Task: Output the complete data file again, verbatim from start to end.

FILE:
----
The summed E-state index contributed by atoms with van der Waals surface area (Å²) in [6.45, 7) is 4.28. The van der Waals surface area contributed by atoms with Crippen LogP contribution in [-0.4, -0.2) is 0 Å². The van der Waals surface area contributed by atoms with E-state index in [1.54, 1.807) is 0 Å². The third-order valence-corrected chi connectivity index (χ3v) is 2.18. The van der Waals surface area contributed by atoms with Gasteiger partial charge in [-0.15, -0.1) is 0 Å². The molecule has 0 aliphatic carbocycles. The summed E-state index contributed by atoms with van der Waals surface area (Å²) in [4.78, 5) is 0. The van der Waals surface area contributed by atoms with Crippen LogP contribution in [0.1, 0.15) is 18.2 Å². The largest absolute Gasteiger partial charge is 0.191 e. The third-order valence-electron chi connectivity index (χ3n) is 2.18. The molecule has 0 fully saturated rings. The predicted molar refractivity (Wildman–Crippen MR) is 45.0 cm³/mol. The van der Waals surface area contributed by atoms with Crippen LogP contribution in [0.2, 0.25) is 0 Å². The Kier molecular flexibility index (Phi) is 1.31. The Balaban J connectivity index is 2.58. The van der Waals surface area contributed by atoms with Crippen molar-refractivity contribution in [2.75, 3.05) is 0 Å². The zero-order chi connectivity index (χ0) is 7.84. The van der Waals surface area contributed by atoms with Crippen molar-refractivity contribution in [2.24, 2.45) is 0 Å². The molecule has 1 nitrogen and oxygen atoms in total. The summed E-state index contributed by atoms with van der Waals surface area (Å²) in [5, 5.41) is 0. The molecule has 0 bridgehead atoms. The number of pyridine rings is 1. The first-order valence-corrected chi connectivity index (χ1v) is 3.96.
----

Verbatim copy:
The summed E-state index contributed by atoms with van der Waals surface area (Å²) in [6.45, 7) is 4.28. The van der Waals surface area contributed by atoms with Crippen LogP contribution in [-0.4, -0.2) is 0 Å². The van der Waals surface area contributed by atoms with E-state index in [1.54, 1.807) is 0 Å². The third-order valence-corrected chi connectivity index (χ3v) is 2.18. The van der Waals surface area contributed by atoms with Gasteiger partial charge in [-0.15, -0.1) is 0 Å². The molecule has 0 aliphatic carbocycles. The summed E-state index contributed by atoms with van der Waals surface area (Å²) in [4.78, 5) is 0. The van der Waals surface area contributed by atoms with Crippen LogP contribution in [0.1, 0.15) is 18.2 Å². The largest absolute Gasteiger partial charge is 0.191 e. The third-order valence-electron chi connectivity index (χ3n) is 2.18. The molecule has 0 fully saturated rings. The predicted molar refractivity (Wildman–Crippen MR) is 45.0 cm³/mol. The van der Waals surface area contributed by atoms with Crippen LogP contribution in [0.2, 0.25) is 0 Å². The Kier molecular flexibility index (Phi) is 1.31. The Balaban J connectivity index is 2.58. The van der Waals surface area contributed by atoms with Crippen molar-refractivity contribution in [2.75, 3.05) is 0 Å². The zero-order chi connectivity index (χ0) is 7.84. The van der Waals surface area contributed by atoms with Crippen molar-refractivity contribution in [2.24, 2.45) is 0 Å². The molecule has 1 nitrogen and oxygen atoms in total. The summed E-state index contributed by atoms with van der Waals surface area (Å²) in [5, 5.41) is 0. The molecule has 0 bridgehead atoms. The number of pyridine rings is 1. The first-order valence-corrected chi connectivity index (χ1v) is 3.96.